Do you have a favorite story that you’ve reported so far on COVID-19?
That first one, in Seattle. There was another that sprang out of a conversation with [a bioengineer] at UC Berkeley, who told me about all the different roadblocks he was hitting. I liked that story because it was basically about how academic labs have really impressively ramped up testing. They’re able to do 4,000 or 5,000 tests a day—it’s not insignificant. And yet, none of the labs I spoke with were operating at their full capacity. Sometimes it was a supply issue, but a lot of it was a lack of planning, and the lack of cohesion. And it just sort of highlighted really deep problems in our system right now. So to me, that was pretty shocking.
It seems like you’ve written a lot about how this pandemic is forcing people to confront how research is done and the way academia is perhaps siloed from other aspects of society. Why has this been a point of focus for you?
A big problem that many low-income countries face is lack of capacity for testing and other aspects of outbreak preparedness. In the U.S., labs have tons of equipment and a ton of expertise. I thought that we would be okay. So it’s been stunning to me that we’re this bad. I think the reason why I keep coming back to the theme about scientists not being connected to the rest of the system is because I’m surprised by it. How could we have such enormous research capacity, and yet be doing so badly?
Has there been a most challenging pandemic story so far?
I always feel like it’s the last one. The last story I wrote was about the need to understand why or how COVID is moving through homeless populations, in order to make evidence-based strategies for controlling it in any setting where people have a lack of agency to be able to isolate at home. The people who are most at risk are often the people who are most marginalized. You have to tell a really good, compelling story and give people a reason to believe it matters. That’s hard to do.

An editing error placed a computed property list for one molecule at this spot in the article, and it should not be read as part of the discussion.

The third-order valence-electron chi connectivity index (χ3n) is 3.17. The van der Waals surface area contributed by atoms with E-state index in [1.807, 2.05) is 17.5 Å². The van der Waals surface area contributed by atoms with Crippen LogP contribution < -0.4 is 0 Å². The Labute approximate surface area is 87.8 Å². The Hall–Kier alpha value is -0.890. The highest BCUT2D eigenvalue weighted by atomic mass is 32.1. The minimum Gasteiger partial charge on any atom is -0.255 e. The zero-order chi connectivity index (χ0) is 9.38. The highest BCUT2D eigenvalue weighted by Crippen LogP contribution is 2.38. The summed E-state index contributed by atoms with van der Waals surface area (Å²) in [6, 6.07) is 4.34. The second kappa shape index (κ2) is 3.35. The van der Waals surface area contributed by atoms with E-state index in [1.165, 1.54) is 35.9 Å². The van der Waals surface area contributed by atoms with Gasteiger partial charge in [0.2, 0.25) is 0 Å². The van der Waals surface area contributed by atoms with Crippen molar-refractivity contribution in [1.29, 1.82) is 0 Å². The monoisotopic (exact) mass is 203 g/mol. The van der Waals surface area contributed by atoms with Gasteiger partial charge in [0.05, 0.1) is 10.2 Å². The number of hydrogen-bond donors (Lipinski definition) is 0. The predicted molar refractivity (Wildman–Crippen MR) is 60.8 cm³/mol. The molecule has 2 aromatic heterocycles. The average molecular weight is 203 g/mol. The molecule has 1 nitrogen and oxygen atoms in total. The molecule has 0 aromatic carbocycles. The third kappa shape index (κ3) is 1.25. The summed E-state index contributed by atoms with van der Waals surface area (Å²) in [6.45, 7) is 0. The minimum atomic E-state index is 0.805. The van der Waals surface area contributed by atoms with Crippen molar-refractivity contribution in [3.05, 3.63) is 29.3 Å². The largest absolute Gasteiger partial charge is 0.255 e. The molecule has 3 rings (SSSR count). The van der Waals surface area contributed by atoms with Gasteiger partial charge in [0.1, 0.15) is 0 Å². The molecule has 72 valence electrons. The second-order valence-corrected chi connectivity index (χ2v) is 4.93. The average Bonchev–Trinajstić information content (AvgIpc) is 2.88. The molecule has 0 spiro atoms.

So how do you accomplish that in your writing? Do you have an example from recent or past coverage?
The Ebola outbreak in the DRC was the most complicated one yet because it took place in a war zone. And yet, the international media hardly covered it. I really had to focus on telling a good story when I wrote about it. Good stories are often about characters overcoming complicated challenges. In this case, the director of the WHO, Dr. Tedros, is that person.
How does covering this current outbreak compare with your past coverage of Ebola? What did you learn from your Ebola coverage?
They’re very, very similar, in my mind. All outbreaks are messy and chaotic. There’s always a lot of public confusion and lack of trust or misinformation. The difference here is that social media is much bigger. When I go to places where most people don’t have smartphones, misinformation isn’t spread as fast. Outbreaks also expose structural problems in a place. The poor are hit hardest.